That’s pretty jaw-dropping stuff. Water scarcity is a serious problem for most people even today. According to UNICEF, about 2/3rds of the world’s population experiences water scarcity for at least a month every year.
Then there’s also the matter of crop yield - vertical farms are typically able to achieve way higher crop yields. Let’s use the lettuce example again to see how this works. If you cultivate lettuce on a field measuring exactly 1 metre square ( i.e 1 metre x 1 metre), you can expect a yield of about 3.9 kg per year. If we grow the lettuce in a greenhouse of the exact same acreage, we can expect a harvest of about 41kg. Now, prepare to be astounded again. With vertical farms, the yield can be a whopping 20 times more than in traditional agricultural fields - so, a yield of about 80 kg!
What’s even cooler is that we don’t actually need soil to grow stuff in vertical farms. Because vertical farms use hydroponics, aquaponics and aeroponics, they are able to grow crops without using soil. This is extremely promising in the context of the soil crisis that’s currently underway. As arable land continues to become more scarce, we will find that this feature of vertical farming could be indispensable to us.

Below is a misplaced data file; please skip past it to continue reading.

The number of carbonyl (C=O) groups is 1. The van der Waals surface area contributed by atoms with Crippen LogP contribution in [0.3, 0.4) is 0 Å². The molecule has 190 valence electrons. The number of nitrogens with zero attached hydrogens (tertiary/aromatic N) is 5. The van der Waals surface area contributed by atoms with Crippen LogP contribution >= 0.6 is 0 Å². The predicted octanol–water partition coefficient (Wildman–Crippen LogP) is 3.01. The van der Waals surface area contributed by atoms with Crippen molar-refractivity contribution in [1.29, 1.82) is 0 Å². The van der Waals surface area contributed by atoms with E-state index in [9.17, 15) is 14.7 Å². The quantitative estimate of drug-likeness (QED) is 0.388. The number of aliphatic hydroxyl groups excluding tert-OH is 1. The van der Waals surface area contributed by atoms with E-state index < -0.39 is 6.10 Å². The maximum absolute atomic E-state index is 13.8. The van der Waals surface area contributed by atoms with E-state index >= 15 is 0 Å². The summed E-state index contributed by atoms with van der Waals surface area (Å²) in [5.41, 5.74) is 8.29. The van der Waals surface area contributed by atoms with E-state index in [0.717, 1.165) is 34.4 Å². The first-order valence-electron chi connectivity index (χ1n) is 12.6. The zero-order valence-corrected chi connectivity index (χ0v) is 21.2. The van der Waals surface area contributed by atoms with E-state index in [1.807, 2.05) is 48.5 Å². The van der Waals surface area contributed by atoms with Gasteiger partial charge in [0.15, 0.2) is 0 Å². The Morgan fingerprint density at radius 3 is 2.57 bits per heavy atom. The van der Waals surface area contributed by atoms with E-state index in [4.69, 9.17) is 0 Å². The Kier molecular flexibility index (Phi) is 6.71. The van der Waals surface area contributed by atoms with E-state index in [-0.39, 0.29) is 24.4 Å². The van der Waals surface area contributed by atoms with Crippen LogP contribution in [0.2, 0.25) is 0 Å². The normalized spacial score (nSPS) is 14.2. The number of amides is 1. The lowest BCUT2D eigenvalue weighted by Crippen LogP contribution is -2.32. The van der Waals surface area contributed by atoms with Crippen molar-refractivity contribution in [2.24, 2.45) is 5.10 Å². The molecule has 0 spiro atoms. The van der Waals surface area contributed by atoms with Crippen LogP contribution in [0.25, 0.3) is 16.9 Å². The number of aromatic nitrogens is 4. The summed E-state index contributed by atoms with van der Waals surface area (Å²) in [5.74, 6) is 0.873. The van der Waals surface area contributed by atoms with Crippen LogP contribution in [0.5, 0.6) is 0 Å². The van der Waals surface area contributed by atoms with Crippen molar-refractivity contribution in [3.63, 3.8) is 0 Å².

Our world today is hyper-globalised. We know this. Our phones come from China, our movies from America, our wines from France and so on. On a deeper level, there’s practically no industry left in the world today that doesn’t interact with at least some part of the global economic network.
Food grown through traditional agricultural methods often travels a long way around the world before it reaches your plate. On average, conventionally grown food is said to travel an average of around 3200 km before it is consumed. This means that conventionally grown food comes with a massive carbon footprint. With vertical farming, this is not the case.
Because vertical farms are not subject to climatic constraints and can be located pretty much anywhere, they don’t come with the massive environmental cost of transportation emissions. Compared to traditional greenhouses however, vertical farms are estimated to have about a 67-92% lower carbon dioxide output.
This makes for some other important benefits as well - when food is grown near where we live as opposed to being shipped to us from far-flung locations, it is much fresher by the time it gets into us. This means that the food doesn’t have to be propped up by artificial chemical agents and therefore, is likely to be much healthier.
IoT sensors and Vertical Farming
Vertical farming is predicated on artificially ensuring a tightly controlled growing environment for crops.
There is practically no wiggle room in terms of natural variables and conditions such as ambient temperature, humidity and lighting. One of the pre-requisites of vertical farming is that these parameters along with other similar ones need to be monitored and adjusted in real-time to ensure that they are meeting the optimum requirements for a great yield.